Comba Park

2995 N Five Mile Rd

comba playground

Comba Park opened in 2014. The park includes open play areas, shady picnic spots, a colorful playground and splash pad--a water feature with three ground sprays, a dumping bucket and a 36-inch orb. 

Splash pad is currently shut off for the season. 

Sustainable elements of the park also include artificial “turf” material under the play equipment, large mulch areas, Trex composite-wood benches and trash can holders. A sustainable water control system recycles water from the splash pad to landscape irrigation.

The building in Comba Park is home to BUGS (Boise Urban Garden School). BUGS provides garden education, cooking classes and community garden management in partnership with the city of Boise.

The 1,500-square-foot, barn-shaped center features a commercial kitchen, classroom space, and administrative offices. A 3/4-acre education and community garden is located in the back half of the park. 

Dr. Trudy Comba   

Dr Comba PortraitDr. Trudy Comba is a prominent educator, entrepreneur and philanthropist.  A retired, long-time Idaho resident who spent 42 years in education, Dr. Comba is passionate about helping children achieve their dreams. 

Achieving her own dream wasn’t easy.  Dr. Comba left school to work in tobacco and strawberry fields to help support her family.  This wasn’t a disappointment:  Dr. Comba will readily admit school felt more like a prison sentence.  As a teen, Dr. Comba entered a convent where she attended two years of college, became a school teacher, and learned that education could be actually be fun.    

Dr. Comba earned a bachelor's degree at Duquesne University, a master’s degree from the University of Arizona and a Ph.D in special education at the University of Oregon.  Dr. Comba spent 10 years teaching at Boise State University, where she established the early childhood education program and wrote the Kindergarten curriculum guide for the state of Idaho.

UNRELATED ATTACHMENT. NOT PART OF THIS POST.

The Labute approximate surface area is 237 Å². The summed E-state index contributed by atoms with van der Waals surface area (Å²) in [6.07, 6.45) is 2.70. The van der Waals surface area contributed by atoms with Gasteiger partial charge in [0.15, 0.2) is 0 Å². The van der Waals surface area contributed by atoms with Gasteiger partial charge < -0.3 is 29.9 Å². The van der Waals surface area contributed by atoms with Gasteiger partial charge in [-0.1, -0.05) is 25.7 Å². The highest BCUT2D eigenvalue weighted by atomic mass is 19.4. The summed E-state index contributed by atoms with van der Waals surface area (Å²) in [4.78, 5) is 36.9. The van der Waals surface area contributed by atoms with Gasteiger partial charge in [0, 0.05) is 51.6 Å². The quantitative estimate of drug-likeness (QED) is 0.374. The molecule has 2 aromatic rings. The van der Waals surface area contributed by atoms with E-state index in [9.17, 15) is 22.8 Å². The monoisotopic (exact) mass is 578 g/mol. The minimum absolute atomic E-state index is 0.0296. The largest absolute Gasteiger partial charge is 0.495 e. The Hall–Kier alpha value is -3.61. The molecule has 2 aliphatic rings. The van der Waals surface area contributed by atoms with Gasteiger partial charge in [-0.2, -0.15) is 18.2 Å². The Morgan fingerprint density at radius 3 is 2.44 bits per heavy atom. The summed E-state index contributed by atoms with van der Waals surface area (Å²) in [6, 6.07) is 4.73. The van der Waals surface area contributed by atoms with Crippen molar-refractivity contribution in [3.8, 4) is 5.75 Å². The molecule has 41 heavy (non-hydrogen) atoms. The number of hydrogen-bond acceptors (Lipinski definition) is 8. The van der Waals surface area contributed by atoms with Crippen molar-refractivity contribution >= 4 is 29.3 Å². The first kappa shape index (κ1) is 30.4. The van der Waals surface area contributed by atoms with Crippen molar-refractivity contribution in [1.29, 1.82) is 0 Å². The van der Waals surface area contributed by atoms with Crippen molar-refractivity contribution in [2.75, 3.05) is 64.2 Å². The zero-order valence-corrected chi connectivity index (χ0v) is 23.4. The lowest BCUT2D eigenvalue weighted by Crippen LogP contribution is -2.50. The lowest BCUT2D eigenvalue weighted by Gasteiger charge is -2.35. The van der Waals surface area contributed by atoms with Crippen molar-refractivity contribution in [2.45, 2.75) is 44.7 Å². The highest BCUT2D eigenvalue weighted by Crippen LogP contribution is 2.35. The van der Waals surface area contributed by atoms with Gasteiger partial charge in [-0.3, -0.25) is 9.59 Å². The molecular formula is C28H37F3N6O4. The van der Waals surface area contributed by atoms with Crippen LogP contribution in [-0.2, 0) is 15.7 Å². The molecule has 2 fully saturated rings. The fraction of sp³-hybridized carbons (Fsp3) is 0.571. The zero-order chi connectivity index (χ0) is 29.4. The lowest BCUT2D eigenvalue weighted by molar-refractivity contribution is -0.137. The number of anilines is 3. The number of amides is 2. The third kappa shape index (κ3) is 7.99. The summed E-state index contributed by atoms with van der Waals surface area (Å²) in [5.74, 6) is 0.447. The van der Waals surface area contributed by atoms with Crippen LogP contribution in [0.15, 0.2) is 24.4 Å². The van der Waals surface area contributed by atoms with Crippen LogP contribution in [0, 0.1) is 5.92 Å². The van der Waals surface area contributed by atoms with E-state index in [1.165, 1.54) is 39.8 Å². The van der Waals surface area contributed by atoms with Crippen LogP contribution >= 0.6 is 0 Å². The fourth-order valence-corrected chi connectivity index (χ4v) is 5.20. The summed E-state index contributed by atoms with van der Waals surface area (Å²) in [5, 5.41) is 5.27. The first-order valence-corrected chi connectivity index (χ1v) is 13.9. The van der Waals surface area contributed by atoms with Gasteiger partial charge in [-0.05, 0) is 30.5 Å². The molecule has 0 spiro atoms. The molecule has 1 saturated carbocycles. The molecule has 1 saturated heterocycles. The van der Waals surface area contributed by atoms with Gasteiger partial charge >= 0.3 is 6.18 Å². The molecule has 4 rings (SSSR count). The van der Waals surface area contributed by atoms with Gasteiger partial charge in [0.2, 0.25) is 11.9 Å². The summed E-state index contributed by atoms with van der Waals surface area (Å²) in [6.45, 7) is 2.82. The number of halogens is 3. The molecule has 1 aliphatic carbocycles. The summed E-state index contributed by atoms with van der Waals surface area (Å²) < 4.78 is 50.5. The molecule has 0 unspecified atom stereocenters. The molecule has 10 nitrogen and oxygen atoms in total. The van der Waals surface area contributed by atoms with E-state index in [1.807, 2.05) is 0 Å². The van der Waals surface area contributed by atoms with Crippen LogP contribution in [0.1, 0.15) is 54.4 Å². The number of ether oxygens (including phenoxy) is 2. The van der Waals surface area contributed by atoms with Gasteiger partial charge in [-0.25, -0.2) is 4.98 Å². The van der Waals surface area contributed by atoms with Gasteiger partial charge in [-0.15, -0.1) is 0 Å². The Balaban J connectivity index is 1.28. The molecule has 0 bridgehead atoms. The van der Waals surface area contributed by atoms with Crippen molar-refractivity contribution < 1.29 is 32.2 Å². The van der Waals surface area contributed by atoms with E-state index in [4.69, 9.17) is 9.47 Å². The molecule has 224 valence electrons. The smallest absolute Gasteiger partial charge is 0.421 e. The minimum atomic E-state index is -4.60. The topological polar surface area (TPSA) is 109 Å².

Together with her husband Dr. John Comba, a former State Director of Special Education, and their three girls -- Ann Margaret, Kathryn and Michelle -- the family built a 10,000-square-foot school in West Boise.  A Small World Center for Creativity opened its doors in 1980.  

Dr. Trudy --- as she was known to scores of Boise children -- had a vision for a fun, holistic educational experience for young children that incorporated child development, fine arts, foreign languages, karate, and computers.  A Small World featured jogging paths, teepees for camp outs, farm animals and a barn with a kiln, library, wood working center and a complete darkroom.  There was also a greenhouse and potting shed for flower and vegetables.  

At A Small World, school was fun.  

Dr. Comba opened four more preschools throughout the city, running the state’s largest child care centers.   Dr. Comba won numerous awards for her work and was widely recognized nationally as an innovator in early childhood education.   

In 2000, the Comba family donated the West Boise site for the future Comba Park.

Community Garden

combagarden.JPG

Garden operations will be managed in a collaboration between the Comba Garden Tenants Association and the Boise Urban Garden School, which is part of Boise Parks and Recreation. For information, please contact the Comba Garden Tenants Association at paradigmhomes@hotmail.com.

Operating Hours

Park is open from sunrise to sunset.

Playground

Swingsets: no
Age group: 2-12

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Playground surface is artificial turf which is composed of polyethylene.

Smoking Prohibition

Boise Smokefree Park SignSmoking is prohibited in all public parks, including within 20 feet of the Boise Greenbelt, except in designated areas within Ann Morrison and Julia Davis parks and city-owned golf courses.

NOTE: E-cigarettes are not prohibited under the ordinances.

Towing

Unauthorized vehicles will be towed at owner's risk and expense. Boise Valley Towing at (208) 389-9707.

Master Plan

A Master Plan is a concept drawing illustrating recreation facilities and landscape features planned for a park site.  It does not necessarily represent what amenities are currently in a park.